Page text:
Fairbanks mental health organization cuts staff

FAIRBANKS, Alaska (AP) — A new version of the organization that provides mental health services in Fairbanks has reopened with a smaller staff.

The newly formed and smaller Fairbanks Community Mental Health Services reopened Wednesday.

It predecessor, Fairbanks Community Behavioral Health Center, ended operations Friday as it made plans to file for bankruptcy. The organization is $1.2 million in debt and couldn’t afford to operate any longer.

New chief executive officer Jerry Jenkins says the operation simply wasn’t paying for itself.

He told social service providers it will end free services, the Fairbanks Daily News-Miner reported (http://bit.ly/156JHao).

“We’re a clinic provider,” he said. “Those things are gone.”

The new operation is a subsidiary of Anchorage Community Mental Health Services and will provide care for mental health clients until at least July.

Jenkins, who also is the CEO of the Anchorage organization, said a priority will be stabilizing shaky finances.

The Alaska Division of Behavioral Services said about 550 clients had services billed to Medicare last year. About 1,200 patients received care at the facility.

More staffing and service cuts were necessary than first thought to meet financial goals, interim executive director Jake Poole said.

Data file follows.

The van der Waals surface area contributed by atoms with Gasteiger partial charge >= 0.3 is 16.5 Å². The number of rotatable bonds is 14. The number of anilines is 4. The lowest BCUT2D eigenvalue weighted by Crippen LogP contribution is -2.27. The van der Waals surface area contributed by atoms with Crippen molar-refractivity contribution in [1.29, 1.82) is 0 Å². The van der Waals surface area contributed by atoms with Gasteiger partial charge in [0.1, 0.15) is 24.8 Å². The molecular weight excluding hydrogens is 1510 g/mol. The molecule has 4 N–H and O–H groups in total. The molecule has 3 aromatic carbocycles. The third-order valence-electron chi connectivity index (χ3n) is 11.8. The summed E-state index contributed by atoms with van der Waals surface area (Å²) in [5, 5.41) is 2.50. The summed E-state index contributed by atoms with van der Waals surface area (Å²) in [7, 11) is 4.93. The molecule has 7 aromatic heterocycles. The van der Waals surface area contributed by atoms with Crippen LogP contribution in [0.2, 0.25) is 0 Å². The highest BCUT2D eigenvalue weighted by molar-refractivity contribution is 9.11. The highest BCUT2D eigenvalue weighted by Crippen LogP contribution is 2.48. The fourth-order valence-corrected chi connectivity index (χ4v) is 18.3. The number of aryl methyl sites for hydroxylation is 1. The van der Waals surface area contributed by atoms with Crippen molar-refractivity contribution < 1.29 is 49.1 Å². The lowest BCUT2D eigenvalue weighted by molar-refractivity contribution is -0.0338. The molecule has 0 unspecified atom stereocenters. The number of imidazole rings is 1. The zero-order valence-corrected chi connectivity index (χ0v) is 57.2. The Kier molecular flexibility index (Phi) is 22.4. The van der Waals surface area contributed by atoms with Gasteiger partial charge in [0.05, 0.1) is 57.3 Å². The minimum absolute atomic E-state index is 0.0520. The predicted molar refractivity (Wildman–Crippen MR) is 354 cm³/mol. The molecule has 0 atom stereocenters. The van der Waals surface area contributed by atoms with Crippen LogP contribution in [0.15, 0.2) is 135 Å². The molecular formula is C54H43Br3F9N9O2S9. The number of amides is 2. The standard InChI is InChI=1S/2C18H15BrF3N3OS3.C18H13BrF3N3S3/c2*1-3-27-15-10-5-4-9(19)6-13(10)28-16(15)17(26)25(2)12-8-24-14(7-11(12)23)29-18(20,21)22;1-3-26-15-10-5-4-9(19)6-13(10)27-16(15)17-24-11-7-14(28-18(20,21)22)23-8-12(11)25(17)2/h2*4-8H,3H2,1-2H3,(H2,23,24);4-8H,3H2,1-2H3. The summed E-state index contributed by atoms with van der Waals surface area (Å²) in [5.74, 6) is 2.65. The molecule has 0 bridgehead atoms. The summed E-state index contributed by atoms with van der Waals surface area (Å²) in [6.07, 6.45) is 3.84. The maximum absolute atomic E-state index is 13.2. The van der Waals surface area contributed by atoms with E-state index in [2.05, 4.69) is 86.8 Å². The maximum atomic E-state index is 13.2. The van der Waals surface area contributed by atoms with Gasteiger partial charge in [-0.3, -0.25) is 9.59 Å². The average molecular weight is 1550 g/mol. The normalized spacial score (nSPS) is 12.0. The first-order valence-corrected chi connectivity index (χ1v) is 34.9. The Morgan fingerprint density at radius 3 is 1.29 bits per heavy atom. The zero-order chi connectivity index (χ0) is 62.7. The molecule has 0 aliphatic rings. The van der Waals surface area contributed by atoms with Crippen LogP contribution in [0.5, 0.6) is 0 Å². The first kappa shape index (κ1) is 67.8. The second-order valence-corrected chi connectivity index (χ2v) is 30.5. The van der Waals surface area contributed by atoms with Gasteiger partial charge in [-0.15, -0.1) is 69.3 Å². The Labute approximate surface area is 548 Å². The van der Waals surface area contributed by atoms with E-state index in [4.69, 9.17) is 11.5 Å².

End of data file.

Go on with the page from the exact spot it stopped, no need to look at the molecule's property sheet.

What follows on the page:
Staffing by the end of the week is expected to be reduced from 63 people to 25. Jenkins says the Denardo Center, which provides 24-hour crisis care, will close at the end of this week unless a new funding source is found.

Organization officials said they likely will move into the smaller Denardo Center and leave their main building in south Fairbanks, where the mortgage, maintenance and utility costs were about $400,000 last year.

“This building is now too big for what the organization is capable of providing,” Poole said.

Fairbanks Community Behavioral Health Center owned six buildings, and the status is uncertain. Poole said once the center decides where to locate, the fate of the other buildings will likely be determined in bankruptcy court.


Information from: Fairbanks (Alaska) Daily News-Miner, http://www.newsminer.com

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